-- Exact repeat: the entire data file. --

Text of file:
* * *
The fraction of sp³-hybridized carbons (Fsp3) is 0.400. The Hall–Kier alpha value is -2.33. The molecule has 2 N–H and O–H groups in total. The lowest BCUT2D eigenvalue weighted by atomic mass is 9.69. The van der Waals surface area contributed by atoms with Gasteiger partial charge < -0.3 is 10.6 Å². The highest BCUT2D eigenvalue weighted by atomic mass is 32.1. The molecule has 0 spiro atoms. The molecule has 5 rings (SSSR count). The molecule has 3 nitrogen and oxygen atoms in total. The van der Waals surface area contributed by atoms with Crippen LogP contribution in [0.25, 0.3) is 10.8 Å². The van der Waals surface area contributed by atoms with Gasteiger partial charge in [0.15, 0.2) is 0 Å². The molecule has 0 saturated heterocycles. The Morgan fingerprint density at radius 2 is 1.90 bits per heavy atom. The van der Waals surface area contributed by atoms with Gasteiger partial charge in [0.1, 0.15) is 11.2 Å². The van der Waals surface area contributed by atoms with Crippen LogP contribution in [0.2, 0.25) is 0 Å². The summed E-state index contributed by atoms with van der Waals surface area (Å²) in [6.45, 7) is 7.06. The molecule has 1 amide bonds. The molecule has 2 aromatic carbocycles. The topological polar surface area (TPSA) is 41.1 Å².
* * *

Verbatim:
The fraction of sp³-hybridized carbons (Fsp3) is 0.400. The Hall–Kier alpha value is -2.33. The molecule has 2 N–H and O–H groups in total. The lowest BCUT2D eigenvalue weighted by atomic mass is 9.69. The van der Waals surface area contributed by atoms with Gasteiger partial charge < -0.3 is 10.6 Å². The highest BCUT2D eigenvalue weighted by atomic mass is 32.1. The molecule has 0 spiro atoms. The molecule has 5 rings (SSSR count). The molecule has 3 nitrogen and oxygen atoms in total. The van der Waals surface area contributed by atoms with Crippen LogP contribution in [0.25, 0.3) is 10.8 Å². The van der Waals surface area contributed by atoms with Gasteiger partial charge in [0.15, 0.2) is 0 Å². The molecule has 0 saturated heterocycles. The Morgan fingerprint density at radius 2 is 1.90 bits per heavy atom. The van der Waals surface area contributed by atoms with Gasteiger partial charge in [0.1, 0.15) is 11.2 Å². The van der Waals surface area contributed by atoms with Crippen LogP contribution in [0.2, 0.25) is 0 Å². The summed E-state index contributed by atoms with van der Waals surface area (Å²) in [6.45, 7) is 7.06. The molecule has 1 amide bonds. The molecule has 2 aromatic carbocycles. The topological polar surface area (TPSA) is 41.1 Å².